Costly inaction

2014-08-19 00:00

THE number of public servants who draw their full salaries while on precautionary suspension for long periods is a cause for concern.

It is a concern because their continued suspensions come at a great cost to the taxpayer, who parts with hard-earned money to pay for officials to sit at home and do nothing.

The suspensions are also a burden on those officials who have to perform the duties of their suspended colleagues, and this undermines the standard of the service that ought to be delivered by those in the employment of the state.

Until recently, Public Service and Administration Minister Collins Chabane was quoted as saying that a massive R50 million was being paid out to about 400 public servants who are on precautionary suspension.

A breakdown of the costs incurred showed that 238 public servants in national departments pocketed about R27 million in salaries, while their counterparts in the provinces smiled all the way to the bank with R20 million — all while sitting at home.

In Gauteng alone, 37 officials were paid a whopping R9 million.

While no amount has been revealed regarding KwaZulu-Natal’s public servants, more than 50 people are on suspension with full pay.

In almost all the affected departments, the suspended officials face charges relating to fraud, sexual harassment, theft, insubordination and corruption, among others.

Although there are guidelines providing for a suspension to be reviewed within 30 days if it is not lifted, it would appear that this has not been the case up to now as inaction by the powers that be has been the order of the day.

However, the authorities have finally taken note of the sorry state of affairs and now want action to be taken.

“I am of the view that the proper legislative and regulatory frameworks do exist to deal speedily with disciplinary process within the public service,” Chabane told a seminar of senior managers in Durban last month.

However, it is rather curious as to why it took this long for the government to take note of the entrenched problem in the public service.

Had action been taken on this issue timeously, the government could have saved millions of rands and used it on numerous projects that are faced with limited funding, instead of throwing the money down a bottomless pit.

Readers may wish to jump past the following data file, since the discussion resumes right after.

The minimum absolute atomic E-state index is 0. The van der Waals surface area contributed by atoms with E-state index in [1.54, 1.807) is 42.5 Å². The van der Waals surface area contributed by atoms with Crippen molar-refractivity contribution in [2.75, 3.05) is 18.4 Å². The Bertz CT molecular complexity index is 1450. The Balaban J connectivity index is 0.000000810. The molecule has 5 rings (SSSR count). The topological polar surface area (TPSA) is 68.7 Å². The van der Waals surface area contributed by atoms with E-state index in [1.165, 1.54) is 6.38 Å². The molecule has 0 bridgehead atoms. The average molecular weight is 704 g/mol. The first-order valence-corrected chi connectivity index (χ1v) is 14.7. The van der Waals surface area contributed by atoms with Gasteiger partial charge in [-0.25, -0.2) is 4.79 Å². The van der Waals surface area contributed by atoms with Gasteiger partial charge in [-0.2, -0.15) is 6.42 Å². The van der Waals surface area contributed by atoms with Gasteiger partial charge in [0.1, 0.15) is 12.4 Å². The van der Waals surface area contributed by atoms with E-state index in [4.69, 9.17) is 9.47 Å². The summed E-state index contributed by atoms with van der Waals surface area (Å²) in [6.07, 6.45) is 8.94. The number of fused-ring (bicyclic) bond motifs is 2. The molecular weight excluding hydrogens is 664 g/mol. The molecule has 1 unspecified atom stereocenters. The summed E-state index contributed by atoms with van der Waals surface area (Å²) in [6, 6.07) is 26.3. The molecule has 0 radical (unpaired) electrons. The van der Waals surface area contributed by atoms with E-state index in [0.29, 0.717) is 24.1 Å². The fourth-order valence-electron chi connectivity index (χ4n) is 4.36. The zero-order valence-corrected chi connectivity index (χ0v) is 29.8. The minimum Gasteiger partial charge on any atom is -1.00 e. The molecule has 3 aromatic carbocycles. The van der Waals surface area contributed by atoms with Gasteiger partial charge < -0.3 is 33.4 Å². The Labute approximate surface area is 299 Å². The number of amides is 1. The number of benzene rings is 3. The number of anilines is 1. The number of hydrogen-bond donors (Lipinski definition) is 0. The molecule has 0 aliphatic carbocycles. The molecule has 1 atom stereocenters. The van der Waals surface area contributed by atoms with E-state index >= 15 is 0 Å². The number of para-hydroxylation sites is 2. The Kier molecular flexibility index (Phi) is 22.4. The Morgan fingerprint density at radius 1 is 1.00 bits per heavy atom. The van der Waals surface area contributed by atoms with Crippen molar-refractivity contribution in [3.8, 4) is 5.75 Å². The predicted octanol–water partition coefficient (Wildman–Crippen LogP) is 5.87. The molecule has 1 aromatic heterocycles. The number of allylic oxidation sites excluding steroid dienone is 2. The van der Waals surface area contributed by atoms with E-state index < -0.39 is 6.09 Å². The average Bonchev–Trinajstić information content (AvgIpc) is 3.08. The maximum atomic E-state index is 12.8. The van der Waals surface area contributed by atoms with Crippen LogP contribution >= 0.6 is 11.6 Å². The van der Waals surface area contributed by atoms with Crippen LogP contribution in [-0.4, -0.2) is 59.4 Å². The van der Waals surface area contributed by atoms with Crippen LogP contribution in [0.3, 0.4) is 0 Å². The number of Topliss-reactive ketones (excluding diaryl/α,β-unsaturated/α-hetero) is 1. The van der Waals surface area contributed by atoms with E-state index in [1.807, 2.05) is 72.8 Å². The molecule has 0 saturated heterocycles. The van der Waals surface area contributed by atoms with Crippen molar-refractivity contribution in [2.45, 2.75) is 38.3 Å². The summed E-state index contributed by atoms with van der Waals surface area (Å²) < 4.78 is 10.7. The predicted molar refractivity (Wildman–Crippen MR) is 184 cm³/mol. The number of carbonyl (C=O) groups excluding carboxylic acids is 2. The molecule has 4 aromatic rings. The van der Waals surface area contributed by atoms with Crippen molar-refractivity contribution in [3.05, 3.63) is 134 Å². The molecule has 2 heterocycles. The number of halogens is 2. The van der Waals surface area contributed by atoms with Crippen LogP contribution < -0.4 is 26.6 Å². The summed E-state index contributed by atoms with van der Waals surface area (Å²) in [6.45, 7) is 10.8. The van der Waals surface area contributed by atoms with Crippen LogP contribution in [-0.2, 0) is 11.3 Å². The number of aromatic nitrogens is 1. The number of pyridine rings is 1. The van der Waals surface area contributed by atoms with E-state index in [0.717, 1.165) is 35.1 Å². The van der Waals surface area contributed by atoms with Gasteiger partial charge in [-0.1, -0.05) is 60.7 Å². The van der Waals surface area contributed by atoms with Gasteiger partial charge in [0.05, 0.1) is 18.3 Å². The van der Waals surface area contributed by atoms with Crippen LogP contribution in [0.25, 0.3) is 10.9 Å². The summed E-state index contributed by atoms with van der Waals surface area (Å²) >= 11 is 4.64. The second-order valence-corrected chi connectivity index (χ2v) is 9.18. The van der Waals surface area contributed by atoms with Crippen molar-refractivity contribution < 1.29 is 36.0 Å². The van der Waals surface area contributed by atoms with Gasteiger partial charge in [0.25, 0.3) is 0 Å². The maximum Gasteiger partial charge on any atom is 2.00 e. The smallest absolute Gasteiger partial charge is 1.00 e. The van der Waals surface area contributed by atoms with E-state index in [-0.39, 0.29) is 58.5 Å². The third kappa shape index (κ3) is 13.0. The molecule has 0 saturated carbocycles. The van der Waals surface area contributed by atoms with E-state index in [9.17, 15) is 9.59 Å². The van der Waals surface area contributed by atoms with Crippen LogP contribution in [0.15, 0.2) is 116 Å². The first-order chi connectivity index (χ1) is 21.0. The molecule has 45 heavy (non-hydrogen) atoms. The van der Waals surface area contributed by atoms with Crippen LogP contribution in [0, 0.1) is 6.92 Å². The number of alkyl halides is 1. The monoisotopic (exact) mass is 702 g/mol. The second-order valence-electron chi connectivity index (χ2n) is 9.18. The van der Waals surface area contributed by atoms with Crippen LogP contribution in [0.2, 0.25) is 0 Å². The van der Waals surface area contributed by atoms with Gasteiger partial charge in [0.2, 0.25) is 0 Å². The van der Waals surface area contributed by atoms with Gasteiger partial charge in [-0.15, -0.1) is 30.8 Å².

What is disturbing is that the disciplinary hearings against the offending civil servants are postponed for a variety of reasons.

Chief among these is the reluctance of officials trained by the government to preside over the disciplinary hearings of their colleagues.

The consequence for this unacceptable conduct comes at a great cost to the state, which in all probability has to use outsiders, such as a labour lawyer from the private sector, to handle disciplinary hearings.

The use of private lawyers results in unnecessary expenditure as the state has qualified people who have the requisite skills to preside over the disciplinary hearings.

This all happens at the expense of the public purse which is bled dry by some lawyers prone to charging exorbitant rates for services rendered to the state.

In this instance, the state not only pays an official for sitting at home, as well as the person acting in his or her position, but also pays the private lawyers for a matter that should have been avoided.

It was on the grounds set above that I fully agreed with Premier Senzo Mchunu when he rejected a proposal that his office establish a pool of presiding officers for disciplinary hearings as a way to address the precautionary suspensions.

In fact, he was more than correct when he stated that action needs to be taken against those managers of the reluctant presiding officers for not carrying out their duties.

If the long suspensions are to be eradicated, senior managers should play their role in creating a new culture within the public service where discipline comes from the top.

That culture can only exist if managers are not afraid to manage and provide leadership in their areas of responsibility in their respective departments in so far as their subordinates are concerned.

It can also flourish if the political heads of departments are prepared to lend support to the senior managers, especially when they encounter problems.

The question is whether there is a will among the political and administrative leaders to do away with the long periods of precautionary suspensions.

But, time will tell if the commitments made will be delivered on.

• Mayibongwe Maqhina is a senior political correspondent at The Witness.

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